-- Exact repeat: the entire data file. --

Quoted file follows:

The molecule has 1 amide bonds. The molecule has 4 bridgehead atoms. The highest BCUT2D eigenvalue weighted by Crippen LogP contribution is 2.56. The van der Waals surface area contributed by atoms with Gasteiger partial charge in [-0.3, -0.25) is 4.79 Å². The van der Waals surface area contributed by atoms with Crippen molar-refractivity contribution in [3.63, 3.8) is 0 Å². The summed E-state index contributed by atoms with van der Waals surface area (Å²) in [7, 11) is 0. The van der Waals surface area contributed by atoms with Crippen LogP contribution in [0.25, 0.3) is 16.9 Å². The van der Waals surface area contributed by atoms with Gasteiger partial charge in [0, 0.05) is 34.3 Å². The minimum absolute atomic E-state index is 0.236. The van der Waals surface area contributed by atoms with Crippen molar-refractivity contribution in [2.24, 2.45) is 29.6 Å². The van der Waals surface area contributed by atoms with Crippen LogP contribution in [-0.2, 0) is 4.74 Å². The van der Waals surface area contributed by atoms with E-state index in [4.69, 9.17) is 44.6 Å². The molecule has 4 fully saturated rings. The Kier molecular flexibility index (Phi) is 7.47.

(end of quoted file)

The molecule has 1 amide bonds. The molecule has 4 bridgehead atoms. The highest BCUT2D eigenvalue weighted by Crippen LogP contribution is 2.56. The van der Waals surface area contributed by atoms with Gasteiger partial charge in [-0.3, -0.25) is 4.79 Å². The van der Waals surface area contributed by atoms with Crippen molar-refractivity contribution in [3.63, 3.8) is 0 Å². The summed E-state index contributed by atoms with van der Waals surface area (Å²) in [7, 11) is 0. The van der Waals surface area contributed by atoms with Crippen LogP contribution in [0.25, 0.3) is 16.9 Å². The van der Waals surface area contributed by atoms with Gasteiger partial charge in [0, 0.05) is 34.3 Å². The minimum absolute atomic E-state index is 0.236. The van der Waals surface area contributed by atoms with Crippen molar-refractivity contribution in [2.24, 2.45) is 29.6 Å². The van der Waals surface area contributed by atoms with Crippen LogP contribution in [-0.2, 0) is 4.74 Å². The van der Waals surface area contributed by atoms with E-state index in [4.69, 9.17) is 44.6 Å². The molecule has 4 fully saturated rings. The Kier molecular flexibility index (Phi) is 7.47.